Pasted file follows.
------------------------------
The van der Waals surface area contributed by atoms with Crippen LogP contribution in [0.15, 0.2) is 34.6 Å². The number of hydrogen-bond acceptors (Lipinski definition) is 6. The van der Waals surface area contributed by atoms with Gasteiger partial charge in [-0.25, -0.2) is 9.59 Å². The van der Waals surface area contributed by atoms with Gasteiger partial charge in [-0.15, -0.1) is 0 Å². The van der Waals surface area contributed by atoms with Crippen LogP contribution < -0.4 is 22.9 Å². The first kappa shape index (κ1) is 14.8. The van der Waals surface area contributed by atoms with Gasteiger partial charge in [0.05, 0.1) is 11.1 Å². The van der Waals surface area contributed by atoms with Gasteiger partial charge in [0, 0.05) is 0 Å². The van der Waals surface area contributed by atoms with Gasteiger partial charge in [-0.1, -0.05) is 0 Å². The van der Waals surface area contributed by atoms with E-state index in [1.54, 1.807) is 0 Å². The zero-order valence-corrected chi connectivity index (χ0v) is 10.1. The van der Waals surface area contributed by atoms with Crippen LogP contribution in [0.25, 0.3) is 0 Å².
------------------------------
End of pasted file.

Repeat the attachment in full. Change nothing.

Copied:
The van der Waals surface area contributed by atoms with Crippen LogP contribution in [0.15, 0.2) is 34.6 Å². The number of hydrogen-bond acceptors (Lipinski definition) is 6. The van der Waals surface area contributed by atoms with Gasteiger partial charge in [-0.25, -0.2) is 9.59 Å². The van der Waals surface area contributed by atoms with Gasteiger partial charge in [-0.15, -0.1) is 0 Å². The van der Waals surface area contributed by atoms with Crippen LogP contribution < -0.4 is 22.9 Å². The first kappa shape index (κ1) is 14.8. The van der Waals surface area contributed by atoms with Gasteiger partial charge in [0.05, 0.1) is 11.1 Å². The van der Waals surface area contributed by atoms with Gasteiger partial charge in [0, 0.05) is 0 Å². The van der Waals surface area contributed by atoms with Gasteiger partial charge in [-0.1, -0.05) is 0 Å². The van der Waals surface area contributed by atoms with E-state index in [1.54, 1.807) is 0 Å². The zero-order valence-corrected chi connectivity index (χ0v) is 10.1. The van der Waals surface area contributed by atoms with Crippen LogP contribution in [0.25, 0.3) is 0 Å².